By Wade Foley
The NBA free agency is only two days in and there has already been an abundance of activity. Many teams have shown an interest and met with a plethora of free agents already. There have also already been numerous signings and a few trades as well.
The Cleveland Cavaliers, however, have yet to sign any free agents. Their reported activity level seems to be very low at this point and fans are anxiously waiting to see whom they add to the Cavs young roster.
My speculation is that Chris Grant and the Cavs organization is waiting until “Dwightmare 2.0” has concluded before they make any actual moves. Once Dwight Howard finally decides where he wants to play next, the other pieces should start to fall in place. The other teams who were courting him will then sign their “plan B” players and the rest of the league will get a better look at who they can sign and for how much. This is a common tactic used by intelligent general managers, and there’s no doubt Grant falls into that category.
By no means should the Cavs spend just to spend, but they are approximately $20 million under the current salary cap and would be wise to obtain some good talent this offseason. One of the positions they are expected to fill through this free agency is the small forward position. While a few have already agreed to sign elsewhere, there are still several players for the Cavs to consider.
Andrei Kirilenko, SF, Minnesota Timberwolves
Kirilenko would be a near perfect fit for the Cavs at the small forward position. He could come in and fill that starting role and contribute immediately. This would also push Alonzo Gee to the bench where he would be much more effective. With the addition of Anthony Bennett and Sergey Karasev, the Cavs can focus less on acquiring a shooter and more on acquiring a solid defensive player. Kirilenko is tremendous without the ball and finds ways to contribute even if he doesn’t have it going offensively. Another positive to signing him is that he’s from the same hometown in Russia as Karasev, and could mentor the 19-year-old rookie. He could help Karasev adjust to America and the NBA lifestyle, while also mentoring him on defense.
The bad news is that Kirilenko made just under $10 million last season and will have several other teams interested as well. He’s 32-years old and probably has about two or three solid years left in the league. That’s still enough to warrant a spot on this Cavs roster, however; especially since he averaged 12.4 points, 2.8 assists and 5.7 rebounds per game last season, which is nearly identical to his career averages. For the right price, Kirilenko would be a great addition to the squad.
Matt Barnes, SF, Los Angeles Clippers
Barnes played very well for the Clippers last season and is another guy who could come in and really add some depth to the small forward spot. He can defend multiple positions due to his size and can knock down the three-ball as well, especially from the corners. He doesn’t have the most talent in the league and is 33-years old, but he works hard on a nightly basis and comes up with good production.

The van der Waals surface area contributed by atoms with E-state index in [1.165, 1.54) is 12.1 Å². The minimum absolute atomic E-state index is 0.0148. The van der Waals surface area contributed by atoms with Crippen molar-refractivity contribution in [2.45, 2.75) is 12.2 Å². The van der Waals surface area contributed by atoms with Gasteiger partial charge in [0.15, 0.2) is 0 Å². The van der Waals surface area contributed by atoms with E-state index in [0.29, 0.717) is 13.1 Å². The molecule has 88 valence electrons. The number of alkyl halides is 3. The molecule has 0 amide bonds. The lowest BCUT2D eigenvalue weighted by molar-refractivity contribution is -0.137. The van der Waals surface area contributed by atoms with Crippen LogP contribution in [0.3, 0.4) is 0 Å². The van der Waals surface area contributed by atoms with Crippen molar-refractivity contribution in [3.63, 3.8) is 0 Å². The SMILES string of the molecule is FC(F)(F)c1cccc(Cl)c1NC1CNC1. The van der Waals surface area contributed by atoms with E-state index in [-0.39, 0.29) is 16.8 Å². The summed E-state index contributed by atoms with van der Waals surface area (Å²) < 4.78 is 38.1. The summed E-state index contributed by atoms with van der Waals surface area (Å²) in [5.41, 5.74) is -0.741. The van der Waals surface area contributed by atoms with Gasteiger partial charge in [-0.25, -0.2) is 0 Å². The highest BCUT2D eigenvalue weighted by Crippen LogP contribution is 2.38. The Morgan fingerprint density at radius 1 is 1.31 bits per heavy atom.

Barnes averaged 10.3 points, 1.5 assists and 4.6 rebounds per game last season on a fairly deep Clippers team. As a starter in Cleveland, he should be able to meet and possibly exceed that. He made just over $850,000 last season, so it’s very possible that the Cavs could sign him for under $2 million, depending on how many teams vie for his services. As a cheaper option who works hard and has plenty of experience, Barnes could be a nice acquisition for the Cavs.
Dorell Wright, SF, Philadelphia 76ers
Wright had two nice years in Golden State before playing pretty poorly last season in Philadelphia. He managed to average 9.2 points, 1.9 assists and 3.8 rebounds per game last season. Still, at 27, he has experience and would be an upgrade over Gee.
He has good length, is athletic and is able to guard most small forwards. He’s also a very good three-point shooter and could really contribute to what the Cavs need. He should have several suitors and made over $4 million last season, but after an abysmal year, the Cavs might be able to get him for a little less.
Kyle Korver, SF, Atlanta Hawks — (UPDATE: Korver signed with the Hawks for 4 years/$24 million)
Korver is one of the best shooters in the league and at 32-years old, brings a wealth of experience as well. The veteran sharpshooter made $5 million last season and should be looking for at least that with a new contract. He averaged 10.9 points, 2.0 assists and 4.0 rebounds per game last season.
Korver is a spot-up shooter with good length who can bother most other small forwards. He lacks lateral quickness, however, and has trouble keeping up with a lot of quick opponents. It has been rumored that he and the Nets have mutual interest, and it’s possible he returns to the Hawks as well. The Cavs can offer Korver more money than the Nets, so it might come down to whether he wants to play for a contender this season or get more playing time. If the Cavs are looking to spend some money on a pure shooter, this is their guy.
Other potential small forwards: Corey Brewer, Carlos Delfino, Al-Farouq Aminu.
The next week will reveal a lot about how good the Cavs can be next season. Here’s to hoping Grant and the Cavs make some wise decisions throughout this year’s free agency.
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